In November we shared with you that Dr. José Baselga, a top cancer doctor and researcher, had gotten himself into hot water for failing to disclose millions of dollars in payments from drug and health care companies (something we suspect was done on purpose). And less than a month later, he resigned. (He did technically resign but only because he was forced out.)
However, he’s now gone one step further and joined their ranks; on Monday, AstraZeneca announced that they had hired Dr. Baselga as head of research and development in oncology (“a newly created unit that reflects the company’s shift toward cancer treatments, one of the hottest areas in the drug industry”1).
Chief executive, Pascal Soriot, described Baselga as “an outstanding scientific leader”2 whose “research and clinical achievements have led to the development of several innovative medicines.”3 They also called him “an international thought leader in cancer care and clinical research,”4 something we would dispute.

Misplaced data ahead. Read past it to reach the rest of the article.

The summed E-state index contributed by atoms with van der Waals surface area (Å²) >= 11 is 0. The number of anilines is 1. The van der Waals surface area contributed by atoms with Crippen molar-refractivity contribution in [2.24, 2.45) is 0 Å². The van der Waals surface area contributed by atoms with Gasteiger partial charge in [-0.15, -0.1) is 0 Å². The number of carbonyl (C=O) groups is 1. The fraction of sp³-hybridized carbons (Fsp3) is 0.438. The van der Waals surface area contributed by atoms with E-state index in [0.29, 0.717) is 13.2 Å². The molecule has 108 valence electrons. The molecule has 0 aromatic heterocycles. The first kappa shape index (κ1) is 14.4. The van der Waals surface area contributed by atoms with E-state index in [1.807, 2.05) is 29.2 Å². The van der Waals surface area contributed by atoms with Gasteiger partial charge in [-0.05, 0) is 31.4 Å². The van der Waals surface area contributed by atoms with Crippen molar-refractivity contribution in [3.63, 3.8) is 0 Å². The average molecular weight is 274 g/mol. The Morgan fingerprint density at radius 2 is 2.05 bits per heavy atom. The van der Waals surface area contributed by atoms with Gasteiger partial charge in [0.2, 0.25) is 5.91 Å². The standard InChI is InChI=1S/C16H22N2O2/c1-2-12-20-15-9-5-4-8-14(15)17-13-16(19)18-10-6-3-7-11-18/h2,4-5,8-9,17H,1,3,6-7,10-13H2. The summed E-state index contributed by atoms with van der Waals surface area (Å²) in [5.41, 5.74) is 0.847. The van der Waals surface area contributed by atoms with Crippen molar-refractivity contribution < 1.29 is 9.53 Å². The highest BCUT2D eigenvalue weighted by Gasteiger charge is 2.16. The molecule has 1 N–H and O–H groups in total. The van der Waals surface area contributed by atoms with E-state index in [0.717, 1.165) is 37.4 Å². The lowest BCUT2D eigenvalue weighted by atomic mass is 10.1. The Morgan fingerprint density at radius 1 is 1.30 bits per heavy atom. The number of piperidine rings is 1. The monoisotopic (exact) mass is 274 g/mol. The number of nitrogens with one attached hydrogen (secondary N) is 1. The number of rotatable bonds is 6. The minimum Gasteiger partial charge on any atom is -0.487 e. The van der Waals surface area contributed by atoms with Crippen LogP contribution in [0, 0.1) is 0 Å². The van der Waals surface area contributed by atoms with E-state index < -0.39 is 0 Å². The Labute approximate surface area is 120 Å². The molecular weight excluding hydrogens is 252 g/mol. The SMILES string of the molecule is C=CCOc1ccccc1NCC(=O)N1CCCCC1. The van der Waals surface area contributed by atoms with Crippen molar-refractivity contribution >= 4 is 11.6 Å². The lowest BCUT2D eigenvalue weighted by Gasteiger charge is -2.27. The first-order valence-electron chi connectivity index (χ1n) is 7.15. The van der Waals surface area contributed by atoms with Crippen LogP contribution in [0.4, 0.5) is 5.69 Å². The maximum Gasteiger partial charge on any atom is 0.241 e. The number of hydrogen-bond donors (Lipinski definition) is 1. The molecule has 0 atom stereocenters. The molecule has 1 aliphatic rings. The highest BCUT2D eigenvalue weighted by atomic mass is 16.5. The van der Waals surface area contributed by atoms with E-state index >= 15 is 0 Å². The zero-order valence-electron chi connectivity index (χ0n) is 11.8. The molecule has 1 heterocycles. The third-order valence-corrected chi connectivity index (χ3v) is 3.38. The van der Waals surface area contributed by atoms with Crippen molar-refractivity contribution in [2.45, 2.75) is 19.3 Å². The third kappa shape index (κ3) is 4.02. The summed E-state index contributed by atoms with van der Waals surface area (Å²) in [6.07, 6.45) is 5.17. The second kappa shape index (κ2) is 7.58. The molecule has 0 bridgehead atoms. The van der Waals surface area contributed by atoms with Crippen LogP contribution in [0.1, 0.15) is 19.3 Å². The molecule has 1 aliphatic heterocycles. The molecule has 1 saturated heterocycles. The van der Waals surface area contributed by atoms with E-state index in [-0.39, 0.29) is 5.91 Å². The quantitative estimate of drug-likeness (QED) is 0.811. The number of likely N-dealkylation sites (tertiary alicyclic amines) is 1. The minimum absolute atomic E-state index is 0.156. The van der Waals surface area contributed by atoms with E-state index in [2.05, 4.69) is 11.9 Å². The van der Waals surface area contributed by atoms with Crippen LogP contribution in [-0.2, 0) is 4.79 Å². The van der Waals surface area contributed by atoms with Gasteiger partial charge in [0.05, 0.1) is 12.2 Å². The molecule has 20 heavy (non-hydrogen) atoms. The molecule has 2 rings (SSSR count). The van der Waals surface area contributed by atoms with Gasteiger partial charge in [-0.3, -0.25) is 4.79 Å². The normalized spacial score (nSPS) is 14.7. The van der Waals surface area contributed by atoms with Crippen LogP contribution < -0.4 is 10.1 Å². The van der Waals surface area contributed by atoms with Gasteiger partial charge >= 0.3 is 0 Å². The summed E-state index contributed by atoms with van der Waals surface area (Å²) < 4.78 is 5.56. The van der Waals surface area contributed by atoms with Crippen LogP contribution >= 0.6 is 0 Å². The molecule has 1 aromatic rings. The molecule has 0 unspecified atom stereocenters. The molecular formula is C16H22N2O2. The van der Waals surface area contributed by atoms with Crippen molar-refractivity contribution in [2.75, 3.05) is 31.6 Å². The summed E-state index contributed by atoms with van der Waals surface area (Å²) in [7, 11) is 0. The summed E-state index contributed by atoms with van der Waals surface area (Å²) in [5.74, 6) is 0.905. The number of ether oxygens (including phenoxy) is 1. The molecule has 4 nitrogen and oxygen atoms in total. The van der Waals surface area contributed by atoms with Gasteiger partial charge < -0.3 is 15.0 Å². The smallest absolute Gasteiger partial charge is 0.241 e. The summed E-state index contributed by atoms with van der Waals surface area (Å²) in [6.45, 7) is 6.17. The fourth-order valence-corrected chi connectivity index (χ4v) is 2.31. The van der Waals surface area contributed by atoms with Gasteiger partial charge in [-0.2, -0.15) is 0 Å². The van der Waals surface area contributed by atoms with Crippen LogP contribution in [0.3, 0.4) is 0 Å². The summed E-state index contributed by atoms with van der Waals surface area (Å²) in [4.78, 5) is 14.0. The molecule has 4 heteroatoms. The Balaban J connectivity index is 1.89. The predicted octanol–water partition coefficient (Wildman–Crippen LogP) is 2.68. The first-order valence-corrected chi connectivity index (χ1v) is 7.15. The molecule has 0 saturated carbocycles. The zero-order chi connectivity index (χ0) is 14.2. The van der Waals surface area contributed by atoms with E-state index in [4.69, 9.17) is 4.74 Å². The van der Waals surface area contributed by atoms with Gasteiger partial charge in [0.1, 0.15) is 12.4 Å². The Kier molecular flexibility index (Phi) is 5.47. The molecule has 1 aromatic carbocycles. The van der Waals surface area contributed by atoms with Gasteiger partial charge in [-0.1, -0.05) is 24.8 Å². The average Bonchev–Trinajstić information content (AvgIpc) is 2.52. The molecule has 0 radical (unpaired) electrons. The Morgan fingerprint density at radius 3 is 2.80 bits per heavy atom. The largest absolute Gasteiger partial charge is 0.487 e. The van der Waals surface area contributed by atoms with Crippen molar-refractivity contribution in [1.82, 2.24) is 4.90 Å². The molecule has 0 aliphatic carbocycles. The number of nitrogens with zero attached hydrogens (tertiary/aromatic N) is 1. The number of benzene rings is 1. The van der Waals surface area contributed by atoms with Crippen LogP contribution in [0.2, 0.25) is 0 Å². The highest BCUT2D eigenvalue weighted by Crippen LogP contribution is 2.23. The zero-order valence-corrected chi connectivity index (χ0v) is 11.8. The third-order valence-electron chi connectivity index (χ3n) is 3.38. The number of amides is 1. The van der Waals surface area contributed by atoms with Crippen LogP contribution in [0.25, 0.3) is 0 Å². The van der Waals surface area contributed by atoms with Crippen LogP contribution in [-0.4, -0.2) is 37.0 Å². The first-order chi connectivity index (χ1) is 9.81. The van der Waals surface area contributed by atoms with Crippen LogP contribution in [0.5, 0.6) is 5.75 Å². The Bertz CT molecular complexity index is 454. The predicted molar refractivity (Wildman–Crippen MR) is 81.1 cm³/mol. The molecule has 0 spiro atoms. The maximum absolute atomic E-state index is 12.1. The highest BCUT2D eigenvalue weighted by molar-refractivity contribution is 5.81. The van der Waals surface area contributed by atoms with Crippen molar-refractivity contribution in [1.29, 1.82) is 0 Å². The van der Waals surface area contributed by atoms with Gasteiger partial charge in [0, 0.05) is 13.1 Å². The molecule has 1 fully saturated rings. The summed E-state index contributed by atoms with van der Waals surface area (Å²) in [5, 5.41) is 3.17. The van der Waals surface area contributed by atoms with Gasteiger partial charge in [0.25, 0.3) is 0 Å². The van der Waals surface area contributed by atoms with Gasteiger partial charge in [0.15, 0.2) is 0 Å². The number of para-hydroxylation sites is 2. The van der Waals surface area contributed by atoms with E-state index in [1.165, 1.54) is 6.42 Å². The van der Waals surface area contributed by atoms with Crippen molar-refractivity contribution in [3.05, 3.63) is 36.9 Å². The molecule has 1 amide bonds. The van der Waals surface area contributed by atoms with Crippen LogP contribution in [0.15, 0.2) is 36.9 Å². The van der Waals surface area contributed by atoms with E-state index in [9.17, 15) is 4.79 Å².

And let’s be clear, we dispute this not because we have it out for him and not because we just don’t like cancer drugs, but because some of his omissions involved articles that were published in Cancer Discovery while he was an editor in chief. A clear conflict of interest and echoed by the American Association for Cancer Research.
This isn’t Baselga’s first time working with AstraZeneca, however. Back in 2013 and 2014, the Big Pharma company paid him $28,750 for consulting work related to unspecified drugs. Something he failed to disclose in dozens of articles.
“AstraZeneca’s decision to hire Dr. Baselga is part of an effort by the drug maker to focus more directly on cancer research, which has generated extensive interest from investors and companies in recent years amid a series of breakthroughs. The company sells several cancer drugs, including the lung cancer drug Tagrisso and Lynparza, which treats a number of cancers. It has suffered some recent setbacks, such as a failed trial of its lung cancer drug Imfinzi.
Under the company’s new structure, Dr. Baselga will oversee the development of cancer drugs from early research to late-stage clinical trials, and a separate research unit will focus on other disease areas. Each unit will have its own commercial team to promote the products.”5
Baselga played a key role in the development of the drug Herceptin and previously served at the Vall d’Hebron Institute of Oncology in Barcelona, Spain, later as chief of hematology and oncology at Massachusetts General Hospital in Boston, and in 2013 at Memorial Sloan Kettering.